The US offshore wind industry has had some significant problems lately – but here’s why that’s not going to stop the young sector in the long run.
According to the US Department of Energy’s 2023 Offshore Wind Market report from August, around 27 power offtake contracts totaling more than 17 gigawatts (GW) of potential energy were signed by the end of May. But higher financing costs, inflation, and supply-chain bottlenecks have eaten away at the potential profitability of some of those planned US offshore wind farms. Some offshore wind developers have canceled their offtake agreements, and others have asked for renegotiations.
As the US sees its first two offshore wind farms come online by the end of this year, here are four reasons why, ultimately, the financial and supply-chain problems will pass:
Delays won’t be that dire. Most offshore wind farms that are delayed will be built just a year or two later than originally forecast. And continued investment in domestic supply chains is going to mitigate inflationary risks over the long term.
Job creation. The offshore wind industry is poised to create hundreds of thousands of domestic jobs. According to the National Renewable Energy Laboratory, offshore wind is going to need an annual average of between 15,000 and 58,000 full-time workers from 2024 to 2030. (Now we just have to train folks to fill them.)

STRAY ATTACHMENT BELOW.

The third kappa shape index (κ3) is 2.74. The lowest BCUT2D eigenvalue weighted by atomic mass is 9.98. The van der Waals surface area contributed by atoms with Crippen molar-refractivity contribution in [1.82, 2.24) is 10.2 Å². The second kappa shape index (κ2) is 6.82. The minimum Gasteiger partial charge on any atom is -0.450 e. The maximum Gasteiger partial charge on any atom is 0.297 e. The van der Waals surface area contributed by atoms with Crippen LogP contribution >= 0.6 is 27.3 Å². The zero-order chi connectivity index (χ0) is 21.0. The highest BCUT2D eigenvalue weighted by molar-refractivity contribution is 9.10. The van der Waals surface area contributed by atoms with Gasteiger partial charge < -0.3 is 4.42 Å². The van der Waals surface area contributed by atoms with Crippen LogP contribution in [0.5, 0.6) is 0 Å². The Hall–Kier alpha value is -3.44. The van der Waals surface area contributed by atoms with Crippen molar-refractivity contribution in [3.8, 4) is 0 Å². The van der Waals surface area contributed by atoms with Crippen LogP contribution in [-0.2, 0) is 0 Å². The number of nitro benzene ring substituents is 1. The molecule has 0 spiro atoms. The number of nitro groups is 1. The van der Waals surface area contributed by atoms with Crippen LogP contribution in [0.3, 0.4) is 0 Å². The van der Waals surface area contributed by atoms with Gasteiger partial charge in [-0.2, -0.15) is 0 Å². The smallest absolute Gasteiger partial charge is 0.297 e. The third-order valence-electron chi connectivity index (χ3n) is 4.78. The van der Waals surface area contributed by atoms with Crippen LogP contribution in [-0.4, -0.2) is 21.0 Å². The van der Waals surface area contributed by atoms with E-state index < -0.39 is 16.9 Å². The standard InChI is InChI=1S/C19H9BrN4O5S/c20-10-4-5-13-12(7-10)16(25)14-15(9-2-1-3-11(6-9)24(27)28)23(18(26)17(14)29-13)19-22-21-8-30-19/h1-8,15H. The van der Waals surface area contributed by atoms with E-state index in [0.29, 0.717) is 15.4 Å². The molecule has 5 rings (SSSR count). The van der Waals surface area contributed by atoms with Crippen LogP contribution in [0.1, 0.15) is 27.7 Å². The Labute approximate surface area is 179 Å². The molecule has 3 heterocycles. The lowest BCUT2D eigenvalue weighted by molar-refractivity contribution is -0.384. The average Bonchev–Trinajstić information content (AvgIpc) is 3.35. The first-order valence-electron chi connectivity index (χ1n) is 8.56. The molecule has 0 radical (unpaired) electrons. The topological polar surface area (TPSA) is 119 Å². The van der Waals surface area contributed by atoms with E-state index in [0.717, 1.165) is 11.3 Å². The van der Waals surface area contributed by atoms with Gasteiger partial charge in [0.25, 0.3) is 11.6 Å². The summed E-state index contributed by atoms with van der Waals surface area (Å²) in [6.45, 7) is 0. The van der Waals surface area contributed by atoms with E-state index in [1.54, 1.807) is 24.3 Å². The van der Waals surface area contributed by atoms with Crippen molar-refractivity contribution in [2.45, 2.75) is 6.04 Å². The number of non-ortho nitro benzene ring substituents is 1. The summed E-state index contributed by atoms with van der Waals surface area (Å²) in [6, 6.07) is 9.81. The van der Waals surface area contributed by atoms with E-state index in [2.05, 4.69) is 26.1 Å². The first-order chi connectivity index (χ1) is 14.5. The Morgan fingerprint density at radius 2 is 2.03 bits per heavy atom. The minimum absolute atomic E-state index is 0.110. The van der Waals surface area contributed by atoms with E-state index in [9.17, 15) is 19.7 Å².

Big wins for the Northeast. The Northeast is the US’s offshore wind trailblazer, so, of course, it’s where the first offshore wind farms are coming online. Vineyard Wind 1 off Massachusetts and South Fork off Rhode Island and Massachusetts are expected to deliver first power by the end of this year.
It’s also a region still heavily reliant on fossil fuels. But as demonstrated by Europe’s North Sea offshore wind farms, they provide the most energy during the winter months, and that means savings on utility bills when folks in New England and the mid-Atlantic will need it most. Also, compared to price-volatile oil and gas, offshore wind will offer a long-term, fixed-price contract for utilities and ratepayers.
Long-term economic benefits. Recent Climate Nexus analysis shows that offshore wind could meet up to 25% of US energy demand while injecting up to $1.8 trillion in investment into the economy. A 2022 report from the nonprofit Chesapeake Climate Action Network projects $5 billion in savings for Maryland’s ratepayers over the next decade as offshore wind gets added to the energy mix. Clean energy is going to help bring down energy costs in the face of inflation.
Photo: Vineyard Wind wind turbine blades, Avangrid
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